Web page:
Remember back to a simpler time. It’s not that long ago. When all we had to talk about was Brexit. Do you miss it?
A global pandemic puts things like that into perspective. Yes, its politics. Yes, it’s new and unprecedented. Yes, its a challenge. But a crisis such as what we’re going through puts things like Brexit into perspective.
Nevertheless, the end of Phase Two of Brexit is coming, and as of now, a no-deal scenario at the end of 2020 looks the most likely scenario right now.
It was said that the UK and EU would know by June whether or not there was going to be a deal or not. As it is, reports from both sides of the negotiation table show very little progress has been made at all. Remember, at the end of last year we were told that a trade deal was possible with the EU by the end of 2020.
The EU has said that if insufficient progress has been made by June then an extension to this phase of the Brexit process would be required. The UK Government has insisted that there will be no extension. As I see it, I do believe that there will be no extension. That places a no-deal, or more accurately, a WTO arrangement is back on the table come January 1st 2021.
To that end, the Bank of England this week told lenders to boost its plans for no-deal at the end of the year. In updates given by the EU and UK representatives, both confirmed that very little progress has been made on any of the major issues.
In the latter part of 2019, the OECD predicted that a no-deal scenario could shave 3% from UK GDP in 2020, just as the global economy starts a downward trend. Obviously they would not have known in September 2019 that a pandemic was going to shatter the global economy anyway, but it was widely accepted that the global growth cycle was coming to an end regardless and that growth was either going to stagnant or fall into a gentle recession before too long.
An extension, if there was to be one, was due to be asked for by the end of this month. We know the UK Government has already ruled that out. So what would be the motivation for sticking with such a short timescale?
Boris needs a win. He was widely praised for his handling of the pandemic, but has lost a lot of that support as plans to reopen the UK economy have been accused of being too quick, lacking in detail and thought, risky, and putting money before life. I was one of those who supported the approach at first but have changed my mind since the attempts to reopen began, and I do myself believe that money is now being put before life, as its reported plans to reopen pubs and establish air corridors to other countries are being rushed through. Perhaps that is a rant for another day.
The UK Government needs a win. Something it can say it did, after promising to do so. Taking the UK fully out of the transition period at the end of this year would be one of those aims. No matter your politics, it would be something he said he would do, and did if he were to take us out completely by the end of this year.
My other suspicion is that given the fact every economy on earth is going to be hammered by the COVID-19 crisis this year, falling well into double-digit drops in GDP for Q2 and potentially for the year, another couple of per cent on an already large number is something the country could stomach. Had growth been slow, or at near-zero without the pandemic, this wouldn’t have been an option. But as things are, this is the lay of the land now and perhaps they think that vast swathes of damage are already going to be dealt to the UK, a no-deal scenario can’t add that much more.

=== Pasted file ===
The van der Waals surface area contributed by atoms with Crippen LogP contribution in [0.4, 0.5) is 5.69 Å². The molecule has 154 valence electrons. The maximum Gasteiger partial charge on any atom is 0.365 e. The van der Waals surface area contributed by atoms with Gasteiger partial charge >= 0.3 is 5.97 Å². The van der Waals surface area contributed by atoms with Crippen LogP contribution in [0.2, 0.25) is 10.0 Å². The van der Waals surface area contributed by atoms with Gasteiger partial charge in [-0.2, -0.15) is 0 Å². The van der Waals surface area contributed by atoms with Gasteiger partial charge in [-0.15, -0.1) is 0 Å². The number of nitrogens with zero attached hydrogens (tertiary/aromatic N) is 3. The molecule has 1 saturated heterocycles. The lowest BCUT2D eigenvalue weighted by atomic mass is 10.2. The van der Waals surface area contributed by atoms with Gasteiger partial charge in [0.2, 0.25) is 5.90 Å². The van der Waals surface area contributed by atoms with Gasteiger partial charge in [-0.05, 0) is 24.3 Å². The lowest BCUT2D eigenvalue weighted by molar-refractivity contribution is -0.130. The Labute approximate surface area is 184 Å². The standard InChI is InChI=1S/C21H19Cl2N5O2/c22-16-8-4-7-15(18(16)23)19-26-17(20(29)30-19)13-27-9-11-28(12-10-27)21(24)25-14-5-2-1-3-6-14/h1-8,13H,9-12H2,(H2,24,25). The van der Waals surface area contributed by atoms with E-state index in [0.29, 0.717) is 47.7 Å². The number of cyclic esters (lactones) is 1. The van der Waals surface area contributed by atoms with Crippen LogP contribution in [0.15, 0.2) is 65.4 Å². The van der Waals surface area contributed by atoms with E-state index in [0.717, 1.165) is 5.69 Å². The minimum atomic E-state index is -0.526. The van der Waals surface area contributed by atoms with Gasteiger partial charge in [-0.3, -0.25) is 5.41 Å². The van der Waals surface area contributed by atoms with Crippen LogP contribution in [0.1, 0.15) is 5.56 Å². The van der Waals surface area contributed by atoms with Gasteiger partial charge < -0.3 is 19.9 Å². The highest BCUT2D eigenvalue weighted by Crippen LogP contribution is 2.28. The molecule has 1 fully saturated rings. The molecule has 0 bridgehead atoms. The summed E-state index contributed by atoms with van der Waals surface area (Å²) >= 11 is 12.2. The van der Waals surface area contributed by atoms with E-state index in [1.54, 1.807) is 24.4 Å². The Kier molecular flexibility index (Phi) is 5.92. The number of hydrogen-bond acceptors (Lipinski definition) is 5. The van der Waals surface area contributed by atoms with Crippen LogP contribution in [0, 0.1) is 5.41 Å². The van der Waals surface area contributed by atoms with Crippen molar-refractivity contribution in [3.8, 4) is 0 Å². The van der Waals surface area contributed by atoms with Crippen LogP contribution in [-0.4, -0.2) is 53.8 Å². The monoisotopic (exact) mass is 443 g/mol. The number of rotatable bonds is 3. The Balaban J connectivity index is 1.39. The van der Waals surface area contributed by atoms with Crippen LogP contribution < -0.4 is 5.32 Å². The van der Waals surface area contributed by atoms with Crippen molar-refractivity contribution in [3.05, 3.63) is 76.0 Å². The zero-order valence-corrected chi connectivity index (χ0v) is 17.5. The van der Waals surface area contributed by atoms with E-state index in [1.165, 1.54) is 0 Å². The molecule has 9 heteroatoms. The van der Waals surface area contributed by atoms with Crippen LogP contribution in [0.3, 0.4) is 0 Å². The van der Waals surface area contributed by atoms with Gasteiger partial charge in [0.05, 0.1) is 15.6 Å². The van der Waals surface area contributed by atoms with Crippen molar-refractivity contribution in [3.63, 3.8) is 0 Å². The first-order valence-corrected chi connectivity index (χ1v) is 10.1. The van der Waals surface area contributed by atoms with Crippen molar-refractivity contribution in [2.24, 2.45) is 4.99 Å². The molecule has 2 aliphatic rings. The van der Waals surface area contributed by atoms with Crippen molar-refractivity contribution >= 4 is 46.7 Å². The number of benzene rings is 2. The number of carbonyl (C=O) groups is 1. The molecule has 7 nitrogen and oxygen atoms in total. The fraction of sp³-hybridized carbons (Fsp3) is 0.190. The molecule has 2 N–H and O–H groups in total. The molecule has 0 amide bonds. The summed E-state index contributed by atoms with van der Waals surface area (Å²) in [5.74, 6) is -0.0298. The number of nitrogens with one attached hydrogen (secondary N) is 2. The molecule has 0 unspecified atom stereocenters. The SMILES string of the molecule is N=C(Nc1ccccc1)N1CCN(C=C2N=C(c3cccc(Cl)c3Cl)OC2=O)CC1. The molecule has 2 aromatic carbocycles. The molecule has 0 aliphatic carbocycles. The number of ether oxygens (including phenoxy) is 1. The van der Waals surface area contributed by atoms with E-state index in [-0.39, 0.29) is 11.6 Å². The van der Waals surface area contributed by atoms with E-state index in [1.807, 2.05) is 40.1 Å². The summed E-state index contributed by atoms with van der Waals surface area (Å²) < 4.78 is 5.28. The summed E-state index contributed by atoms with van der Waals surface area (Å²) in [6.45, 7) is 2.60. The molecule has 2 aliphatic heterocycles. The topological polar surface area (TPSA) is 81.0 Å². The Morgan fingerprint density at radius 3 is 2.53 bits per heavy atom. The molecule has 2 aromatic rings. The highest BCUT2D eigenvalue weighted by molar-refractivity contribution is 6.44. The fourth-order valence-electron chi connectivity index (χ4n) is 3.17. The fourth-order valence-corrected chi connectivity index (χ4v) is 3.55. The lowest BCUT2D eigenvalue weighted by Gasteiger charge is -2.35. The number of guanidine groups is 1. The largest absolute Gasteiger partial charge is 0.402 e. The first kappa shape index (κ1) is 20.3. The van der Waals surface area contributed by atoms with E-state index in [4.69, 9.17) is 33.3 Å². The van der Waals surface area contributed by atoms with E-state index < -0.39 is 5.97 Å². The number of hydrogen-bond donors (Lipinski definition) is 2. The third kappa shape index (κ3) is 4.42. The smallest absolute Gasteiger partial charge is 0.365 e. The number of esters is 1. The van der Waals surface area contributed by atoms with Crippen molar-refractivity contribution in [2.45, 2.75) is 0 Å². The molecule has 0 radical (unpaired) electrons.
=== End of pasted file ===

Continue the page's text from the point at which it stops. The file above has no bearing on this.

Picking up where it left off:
There is also the US factor. What is happening in the US is both tragic and dramatic. With effects rippling around the world, including here in the UK too. With a November election coming up, and the chances of Trump being reelected growing slimmer by the week, there may be soon an urgency to put the framework in place for a free-trade deal with America in as soon as possible. We don’t yet know what approach Joe Biden will want to take if he wins when it comes to trade relations with the UK, and my guess is Boris won’t want to wait to find out.
When push comes to shove, what I think we’ll end up with is a bare-bones agreement with the EU, with perhaps some tariffs but nothing that equates to large financial sums. That bare-bones agreement may well be accompanied by an agreement to build the future relationship from January 1st 2021, which gives both sides a chance to say to their own electorates that they won, and they proved something. Boris would be able to say that an agreement was put in place in record time, even if there isn’t as much meat on the bone as they would have liked. The EU would be able to say that the UK has been made to back down and accept their terms, even if they had to give ground on key issues such as fishing.
Talks are also going to be influenced by a number of factors in the run-up to the end of the year. Most obviously COVID-19, which is going to have ramifications on us all for years. An increasingly volatile Trump, who may well push things right to the very edge with countries like Iran and China to provide a distraction at home and build support in the run-up to the election. There is also now the spectre of rising civil disobedience. This pandemic, along with the murder of George Floyd in the US has deeply exposed the inequalities and struggles so many sectors of our society suffer from. It’s not impossible to believe that against a backdrop of large unemployment in the UK towards the end of the year, that we could see more protests and riots that change the course of Government policy in the years to come.
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